It’s amazing what can happen when you combine a great idea, commitment to community, love of agriculture, fresh air, good earth, and energized volunteers. In the Cotton and Tobacco Programs, a part of USDA’s Agricultural Marketing Service, we found this to be the perfect combination to cultivate our own People’s Garden – the Cotton Patch.
The People’s Garden initiative brings USDA employees and more than 700 local and national organizations together to create community and school gardens inspiring locally-led solutions to some of the challenges facing our country – from hunger to the environment.
Here in Memphis, creating the Cotton Patch was a collaborative series of fortunate events that began when employees from our local office requested to overhaul the facility’s landscaping and create our own People’s Garden. Read more »
The husband and wife team of Alphonse and Martha Dotson have created a bottled masterpiece, Gotas de Oro, “drops of gold.” Photo by Jaime Tankersley, NRCS Texas.
A former professional football player was able to realize a life-long dream of owning his own vineyard with the help of USDA’s Natural Resources Conservation Service. Read more »
A Tyrannosaurus Rex tooth found by Barb Beasley during a 2012 Passport in Time excavation in the Late Cretaceous Hell Creek Formation on the Custer National Forest in South Dakota on June 22, 2012. Unlike mammals that only possess two sets of teeth during their lifetime, dinosaurs replaced worn teeth by shedding them continuously throughout their lives. A single Tyrannosaurus may have shed hundreds or even thousands of teeth during its lifetime. U.S. Forest Service photo by Rhonda Fore.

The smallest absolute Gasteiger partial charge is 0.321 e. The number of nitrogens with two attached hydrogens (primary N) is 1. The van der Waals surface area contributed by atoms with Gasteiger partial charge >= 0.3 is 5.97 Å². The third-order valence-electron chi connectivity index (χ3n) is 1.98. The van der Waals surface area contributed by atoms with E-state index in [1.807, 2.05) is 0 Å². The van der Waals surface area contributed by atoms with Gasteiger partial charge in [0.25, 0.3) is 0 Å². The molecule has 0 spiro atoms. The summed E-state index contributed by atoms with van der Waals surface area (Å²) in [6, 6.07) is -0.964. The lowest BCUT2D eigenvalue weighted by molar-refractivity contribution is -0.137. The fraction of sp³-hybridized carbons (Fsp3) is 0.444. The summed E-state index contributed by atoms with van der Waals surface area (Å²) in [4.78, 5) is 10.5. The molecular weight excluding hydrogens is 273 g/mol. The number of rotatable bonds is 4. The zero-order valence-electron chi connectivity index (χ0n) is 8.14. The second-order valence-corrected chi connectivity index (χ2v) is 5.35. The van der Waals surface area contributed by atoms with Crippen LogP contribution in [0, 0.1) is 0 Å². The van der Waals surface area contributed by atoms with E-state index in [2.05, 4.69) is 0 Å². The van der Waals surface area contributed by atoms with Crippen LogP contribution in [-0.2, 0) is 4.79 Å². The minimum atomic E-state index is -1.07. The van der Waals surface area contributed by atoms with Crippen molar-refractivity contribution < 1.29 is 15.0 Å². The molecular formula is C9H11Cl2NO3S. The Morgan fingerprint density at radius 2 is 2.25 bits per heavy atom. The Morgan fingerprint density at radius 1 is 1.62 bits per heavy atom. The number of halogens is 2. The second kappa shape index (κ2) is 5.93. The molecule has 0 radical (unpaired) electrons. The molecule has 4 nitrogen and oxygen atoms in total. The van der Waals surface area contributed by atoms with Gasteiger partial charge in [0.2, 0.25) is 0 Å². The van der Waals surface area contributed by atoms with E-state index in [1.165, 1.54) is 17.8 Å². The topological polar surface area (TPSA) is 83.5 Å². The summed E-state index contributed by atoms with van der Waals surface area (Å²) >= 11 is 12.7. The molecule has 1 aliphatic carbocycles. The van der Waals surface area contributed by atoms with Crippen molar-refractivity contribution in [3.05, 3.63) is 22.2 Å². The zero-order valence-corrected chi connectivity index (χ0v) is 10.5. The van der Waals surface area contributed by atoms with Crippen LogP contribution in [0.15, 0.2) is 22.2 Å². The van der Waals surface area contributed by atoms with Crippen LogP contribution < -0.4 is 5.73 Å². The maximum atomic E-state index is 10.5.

The big female sniffed at the dry Late Cretaceous air as she trotted – delicately, considering her 7-ton frame – along a game trail through a stand of towering conifers, whose needled lower branches trembled slightly at her passing. Read more »
This spring the U.S. Department of Agriculture (USDA) is tallying up the number of schools buying from local and regional producers. Photo credit: Lindsay Morris
Crisscrossing the country, from Maine to California, and from Florida to Washington, farm to school programs exist from coast to coast in small, rural towns and large, urban metropolitan areas alike. We know school cafeterias are brimming with local and regionally sourced foods, giving kids more opportunity than ever to understand where their food comes from. Read more »
Harper’s beauty is a perennial lily with a solitary yellow flower and iris-like leaves and is listed as federally endangered (U.S. Forest Service photo)
The first week of March found a team of plant biologists down on their knees in a highway right-of-way in the Florida Panhandle searching for Harper’s beauty, one of Florida’s rarest native plants. Read more »
For more than 45 years, people who lived in West Virginia’s Dunloup Creek Watershed have dealt with floods. That’s because there’s a scarcity of flat land in the area and residents have had to settle mostly along the creek—the very area that floods during storms.
Two major floods in 2001 and 2004 devastated five low-income communities spread out across two counties in the watershed. The floods destroyed houses, ate away at the stream bank, polluted drinking water and washed away utilities. Damages totaled millions of dollars.
Because of the mountainous terrain and far-flung population, traditional flood control measures like dams, channels, floodwalls, dredging and flood proofing were not feasible. Yet many residents were trapped into living in their damaged homes, unable to move out because of perilous financial circumstances. Read more »